I understand the criticism when children are being neglected or mentally, physically, sexually or verbally abused. Those children need us to be their voices. To cry loudly when they have been treated unfairly. To ensure that we intervene on their behalves by calling the authorities or reporting abuse through hotlines. This is where we need to focus our attention and our voices.

Our children benefit when we lift each other up as parents. It’s a struggle to be a good parent on a daily basis. We all try to make good decisions and weigh the consequences of everything we say to our children and things that we let them do. I personally have benefitted from having a strong group of friends that I can rely on for solid advice. I can be honest with them about my struggles and my children’s struggles. They are always a good sounding board and helpful. And yes, sometimes they might even offer some criticism. Criticism, when it conmes from a good place, has helped me be a better parent.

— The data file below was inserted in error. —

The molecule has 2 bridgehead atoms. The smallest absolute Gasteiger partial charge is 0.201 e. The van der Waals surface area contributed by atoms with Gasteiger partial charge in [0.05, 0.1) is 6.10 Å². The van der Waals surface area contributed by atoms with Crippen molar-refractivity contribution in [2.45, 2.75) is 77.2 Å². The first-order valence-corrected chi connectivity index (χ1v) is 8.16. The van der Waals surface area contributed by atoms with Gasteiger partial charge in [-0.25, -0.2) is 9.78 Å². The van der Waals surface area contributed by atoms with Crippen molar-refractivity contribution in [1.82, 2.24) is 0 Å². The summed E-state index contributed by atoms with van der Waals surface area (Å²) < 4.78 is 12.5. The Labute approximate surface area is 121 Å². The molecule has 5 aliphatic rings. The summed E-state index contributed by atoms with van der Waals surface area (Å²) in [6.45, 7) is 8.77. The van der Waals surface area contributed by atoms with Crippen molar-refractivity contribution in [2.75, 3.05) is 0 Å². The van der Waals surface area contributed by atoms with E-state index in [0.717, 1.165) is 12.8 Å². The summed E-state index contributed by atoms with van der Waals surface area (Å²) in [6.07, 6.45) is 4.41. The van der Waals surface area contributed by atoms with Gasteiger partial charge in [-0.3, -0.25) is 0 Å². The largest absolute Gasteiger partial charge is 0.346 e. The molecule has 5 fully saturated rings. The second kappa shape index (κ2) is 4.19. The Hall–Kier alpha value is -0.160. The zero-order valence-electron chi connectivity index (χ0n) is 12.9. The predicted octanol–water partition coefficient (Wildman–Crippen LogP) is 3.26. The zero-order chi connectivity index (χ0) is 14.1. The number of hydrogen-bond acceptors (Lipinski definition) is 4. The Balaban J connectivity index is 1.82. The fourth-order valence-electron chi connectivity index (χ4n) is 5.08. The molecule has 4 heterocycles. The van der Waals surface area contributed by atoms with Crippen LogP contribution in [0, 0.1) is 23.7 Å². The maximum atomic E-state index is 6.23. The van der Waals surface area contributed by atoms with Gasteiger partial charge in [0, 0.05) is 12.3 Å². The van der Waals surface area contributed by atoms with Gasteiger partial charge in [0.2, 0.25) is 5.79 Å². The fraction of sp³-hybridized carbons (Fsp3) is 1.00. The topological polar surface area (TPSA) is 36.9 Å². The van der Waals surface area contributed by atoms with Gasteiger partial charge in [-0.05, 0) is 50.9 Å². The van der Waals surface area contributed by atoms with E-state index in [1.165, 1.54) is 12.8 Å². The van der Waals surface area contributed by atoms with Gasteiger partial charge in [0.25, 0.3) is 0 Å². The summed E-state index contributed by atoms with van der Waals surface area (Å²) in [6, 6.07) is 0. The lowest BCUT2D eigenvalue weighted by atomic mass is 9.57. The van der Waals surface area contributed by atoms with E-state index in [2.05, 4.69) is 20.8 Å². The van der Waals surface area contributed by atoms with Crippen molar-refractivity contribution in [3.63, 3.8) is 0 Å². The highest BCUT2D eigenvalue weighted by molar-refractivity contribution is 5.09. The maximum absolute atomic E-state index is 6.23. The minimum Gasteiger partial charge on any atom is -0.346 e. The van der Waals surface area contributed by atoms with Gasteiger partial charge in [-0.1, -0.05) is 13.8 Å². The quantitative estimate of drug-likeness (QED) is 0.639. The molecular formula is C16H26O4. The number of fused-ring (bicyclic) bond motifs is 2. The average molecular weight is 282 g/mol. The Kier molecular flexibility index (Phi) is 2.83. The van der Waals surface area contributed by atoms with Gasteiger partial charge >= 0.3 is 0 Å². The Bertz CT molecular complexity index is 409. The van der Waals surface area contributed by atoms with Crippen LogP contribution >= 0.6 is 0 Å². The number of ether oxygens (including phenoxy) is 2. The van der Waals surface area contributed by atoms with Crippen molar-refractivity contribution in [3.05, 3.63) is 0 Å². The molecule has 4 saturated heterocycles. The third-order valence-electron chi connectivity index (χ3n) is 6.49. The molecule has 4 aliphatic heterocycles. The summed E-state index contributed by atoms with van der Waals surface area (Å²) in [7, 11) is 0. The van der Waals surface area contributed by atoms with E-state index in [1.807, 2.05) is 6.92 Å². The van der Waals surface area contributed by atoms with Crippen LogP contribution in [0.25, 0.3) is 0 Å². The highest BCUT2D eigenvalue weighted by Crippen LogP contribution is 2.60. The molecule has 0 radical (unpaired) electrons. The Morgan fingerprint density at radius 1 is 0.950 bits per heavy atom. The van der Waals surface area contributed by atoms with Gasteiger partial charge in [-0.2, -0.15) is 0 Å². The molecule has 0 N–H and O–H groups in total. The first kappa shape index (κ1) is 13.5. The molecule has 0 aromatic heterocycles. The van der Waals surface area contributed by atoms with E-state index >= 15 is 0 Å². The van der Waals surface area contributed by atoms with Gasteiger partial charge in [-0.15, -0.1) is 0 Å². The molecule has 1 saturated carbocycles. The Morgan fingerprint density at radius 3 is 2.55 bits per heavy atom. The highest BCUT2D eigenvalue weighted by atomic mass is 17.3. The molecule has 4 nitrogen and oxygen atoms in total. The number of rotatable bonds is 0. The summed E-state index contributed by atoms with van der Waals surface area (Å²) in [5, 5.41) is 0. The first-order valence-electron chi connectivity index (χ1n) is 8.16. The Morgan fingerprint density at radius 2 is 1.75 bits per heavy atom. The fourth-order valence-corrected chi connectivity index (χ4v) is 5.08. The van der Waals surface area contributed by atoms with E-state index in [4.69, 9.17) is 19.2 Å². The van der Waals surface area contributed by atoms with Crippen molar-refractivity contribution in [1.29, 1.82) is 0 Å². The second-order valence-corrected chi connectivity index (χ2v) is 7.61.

Let’s focus on criticizing parents who are truly abusive and neglectful. Let’s report them and make a stronger effort to keep them safe.

Seriously with Lulu

Seriously, we have to go through this again? You seriously leave this crap under your bed? I am pretty sure we have had this conversation many times and I have taken many photos of the crap you leave under your bed. And you did it again? Seriously? How many times do we have to go through this talk? It is gross. It attracts bugs. It could damage the nice floors we put in your room. Yet, you persist. Seriously!